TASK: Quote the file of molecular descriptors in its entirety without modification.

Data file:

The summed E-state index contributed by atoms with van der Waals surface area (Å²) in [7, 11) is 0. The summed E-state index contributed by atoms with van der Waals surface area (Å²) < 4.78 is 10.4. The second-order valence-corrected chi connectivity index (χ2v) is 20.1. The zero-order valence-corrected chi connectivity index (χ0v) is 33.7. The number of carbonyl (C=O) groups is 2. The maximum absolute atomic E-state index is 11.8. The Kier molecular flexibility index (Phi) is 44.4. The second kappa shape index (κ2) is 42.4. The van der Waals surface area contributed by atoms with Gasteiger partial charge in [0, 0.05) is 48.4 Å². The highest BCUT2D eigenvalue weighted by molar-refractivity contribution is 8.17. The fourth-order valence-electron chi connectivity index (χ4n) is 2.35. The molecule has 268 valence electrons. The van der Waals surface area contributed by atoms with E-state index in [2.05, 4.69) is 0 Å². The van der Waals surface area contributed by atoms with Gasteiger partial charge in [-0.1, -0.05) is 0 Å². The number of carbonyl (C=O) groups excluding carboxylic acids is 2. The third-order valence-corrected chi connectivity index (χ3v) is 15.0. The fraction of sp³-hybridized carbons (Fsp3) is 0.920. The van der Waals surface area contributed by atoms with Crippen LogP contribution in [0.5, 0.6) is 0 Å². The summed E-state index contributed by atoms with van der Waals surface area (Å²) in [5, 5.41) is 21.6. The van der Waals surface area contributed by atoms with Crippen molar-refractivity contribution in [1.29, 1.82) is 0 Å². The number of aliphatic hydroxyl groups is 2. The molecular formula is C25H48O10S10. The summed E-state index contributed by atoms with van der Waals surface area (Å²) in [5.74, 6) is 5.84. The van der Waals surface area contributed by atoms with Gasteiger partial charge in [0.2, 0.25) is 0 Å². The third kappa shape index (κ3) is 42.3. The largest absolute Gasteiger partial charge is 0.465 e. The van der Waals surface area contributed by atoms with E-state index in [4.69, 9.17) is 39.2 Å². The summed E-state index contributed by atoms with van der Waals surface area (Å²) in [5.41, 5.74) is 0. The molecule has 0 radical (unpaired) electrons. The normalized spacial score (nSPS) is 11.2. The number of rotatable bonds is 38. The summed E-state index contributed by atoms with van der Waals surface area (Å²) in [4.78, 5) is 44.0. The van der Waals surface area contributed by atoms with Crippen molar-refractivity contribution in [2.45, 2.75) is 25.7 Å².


The summed E-state index contributed by atoms with van der Waals surface area (Å²) in [7, 11) is 0. The summed E-state index contributed by atoms with van der Waals surface area (Å²) < 4.78 is 10.4. The second-order valence-corrected chi connectivity index (χ2v) is 20.1. The zero-order valence-corrected chi connectivity index (χ0v) is 33.7. The number of carbonyl (C=O) groups is 2. The maximum absolute atomic E-state index is 11.8. The Kier molecular flexibility index (Phi) is 44.4. The second kappa shape index (κ2) is 42.4. The van der Waals surface area contributed by atoms with Gasteiger partial charge in [0, 0.05) is 48.4 Å². The highest BCUT2D eigenvalue weighted by molar-refractivity contribution is 8.17. The fourth-order valence-electron chi connectivity index (χ4n) is 2.35. The molecule has 268 valence electrons. The van der Waals surface area contributed by atoms with E-state index in [2.05, 4.69) is 0 Å². The van der Waals surface area contributed by atoms with Gasteiger partial charge in [-0.1, -0.05) is 0 Å². The number of carbonyl (C=O) groups excluding carboxylic acids is 2. The third-order valence-corrected chi connectivity index (χ3v) is 15.0. The fraction of sp³-hybridized carbons (Fsp3) is 0.920. The van der Waals surface area contributed by atoms with Crippen LogP contribution in [0.5, 0.6) is 0 Å². The summed E-state index contributed by atoms with van der Waals surface area (Å²) in [5, 5.41) is 21.6. The van der Waals surface area contributed by atoms with Crippen molar-refractivity contribution in [1.29, 1.82) is 0 Å². The number of aliphatic hydroxyl groups is 2. The molecular formula is C25H48O10S10. The summed E-state index contributed by atoms with van der Waals surface area (Å²) in [5.74, 6) is 5.84. The van der Waals surface area contributed by atoms with Gasteiger partial charge in [0.2, 0.25) is 0 Å². The third kappa shape index (κ3) is 42.3. The largest absolute Gasteiger partial charge is 0.465 e. The van der Waals surface area contributed by atoms with E-state index in [4.69, 9.17) is 39.2 Å². The summed E-state index contributed by atoms with van der Waals surface area (Å²) in [5.41, 5.74) is 0. The molecule has 0 radical (unpaired) electrons. The normalized spacial score (nSPS) is 11.2. The number of rotatable bonds is 38. The summed E-state index contributed by atoms with van der Waals surface area (Å²) in [4.78, 5) is 44.0. The van der Waals surface area contributed by atoms with Crippen molar-refractivity contribution in [2.45, 2.75) is 25.7 Å².